It All Matters in Law Firm Marketing: Choosing the Right Font

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Disney. Coca-Cola. Instagram. These iconic brands share one thing in common—their names are instantly recognizable by their brand’s font. Without the need for additional graphics or designs, these global brands have imprinted their mark on consumers through their typography.

By contrast, consider the proverbial “fine print” in contracts and policies, on consumer products and more. Attorneys and law firms understand better than most, that fine print is designed to avoid drawing attention to it. Indeed, the font and size used in various disclaimers, warranties, exclusions, and so forth is chosen precisely for its function of turning readers off.

The contrast between fine print and the iconic typography used by global brands demonstrates just how powerful a font can be to a company’s objectives. This is precisely why it’s so important that all marketing materials, beginning with a law firm’s logo, and continuing in perpetuity on all written materials, use a font that achieves both rational and emotional objectives.

Choosing the Right Font for Your Law Firm Marketing Materials

Consider that your font needs to achieve both a rational and an emotional objective. But what does it mean for a law firm’s font to be rational? In short, it needs to be functional. It needs to express your marketing message in a clear, easy-to-read and appealing way. To determine whether a specific font meets the rational objective, law firms should consider:

  • Is the font large enough?
  • Is the font legible?
  • Is the spacing between letters and words sufficient?
  • Does the font show up clearly in contrast to background colors/designs?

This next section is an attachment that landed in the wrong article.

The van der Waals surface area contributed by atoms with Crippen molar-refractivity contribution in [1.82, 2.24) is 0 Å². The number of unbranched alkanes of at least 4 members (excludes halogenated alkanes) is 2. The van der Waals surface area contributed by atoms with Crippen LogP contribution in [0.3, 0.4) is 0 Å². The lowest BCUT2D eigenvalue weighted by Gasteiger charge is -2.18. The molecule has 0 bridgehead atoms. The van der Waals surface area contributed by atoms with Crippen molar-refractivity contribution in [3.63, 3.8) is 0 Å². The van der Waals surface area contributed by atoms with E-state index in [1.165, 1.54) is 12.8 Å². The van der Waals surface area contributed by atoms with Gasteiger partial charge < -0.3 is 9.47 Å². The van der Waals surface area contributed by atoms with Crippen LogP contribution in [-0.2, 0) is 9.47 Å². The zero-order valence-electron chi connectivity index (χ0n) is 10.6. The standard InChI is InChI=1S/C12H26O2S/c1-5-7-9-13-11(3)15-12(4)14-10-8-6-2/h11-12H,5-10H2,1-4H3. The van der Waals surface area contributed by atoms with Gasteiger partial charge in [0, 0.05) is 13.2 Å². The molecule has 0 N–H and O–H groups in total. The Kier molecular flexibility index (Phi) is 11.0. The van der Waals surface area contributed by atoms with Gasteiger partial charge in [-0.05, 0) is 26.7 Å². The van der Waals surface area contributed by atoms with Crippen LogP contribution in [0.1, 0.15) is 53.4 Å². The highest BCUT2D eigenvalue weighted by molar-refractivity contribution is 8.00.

• Does the font look attractive?

The emotional objective that law firms will want their font to adhere to is a bit less black and white. However, studies have shown that good typography is correlated to reader engagement and even mood enhancement, whereas poor choices in typography turn readers off.  So what do various fonts tend to convey? Here’s what some of the research shows:

  • Novelty fonts tend to frustrate consumers.
  • Fonts that mimic handwriting, and “gothic” styles are hard to read.
  • Extra spacing increases reading comprehension and reading speed.
  • Consumers don’t like small fonts, no matter how “sophisticated” they may seem.
  • Script fonts tend to convey elegance/sophistication.
  • Classic fonts are generally considered reliable, professional.
  • Serif fonts are viewed as slightly more traditional, whereas sans serif fonts are viewed as more casual/modern.

Keep these findings in mind when deciding which font to use. Law firms should consider the overall message they wish to convey through firm websites, emails, newsletters, infographics, advertisements and any other identifying marketing materials, such as event sponsorship banners, flyers, etc.

So what message about your firm’s brand do you want to convey?

  • Is your firm established, traditional and quintessentially professional (suits all day, every day)?
  • Is your firm progressive, an early adopter; does it employ a young staff?
  • Does your firm embrace formality, or do you want to be known as more casual?

Once you’ve determined the message you want to convey, selecting the right font should be made much easier and can prevent incongruity between your firm’s operations and your firm’s marketing efforts.

Final thought: If you’re unsure about what font to use, err on the side of traditional, rather than trying to make a bold statement with overly intricate fonts in an effort to “stand out.” Trying too hard to be unique can ultimately backfire.

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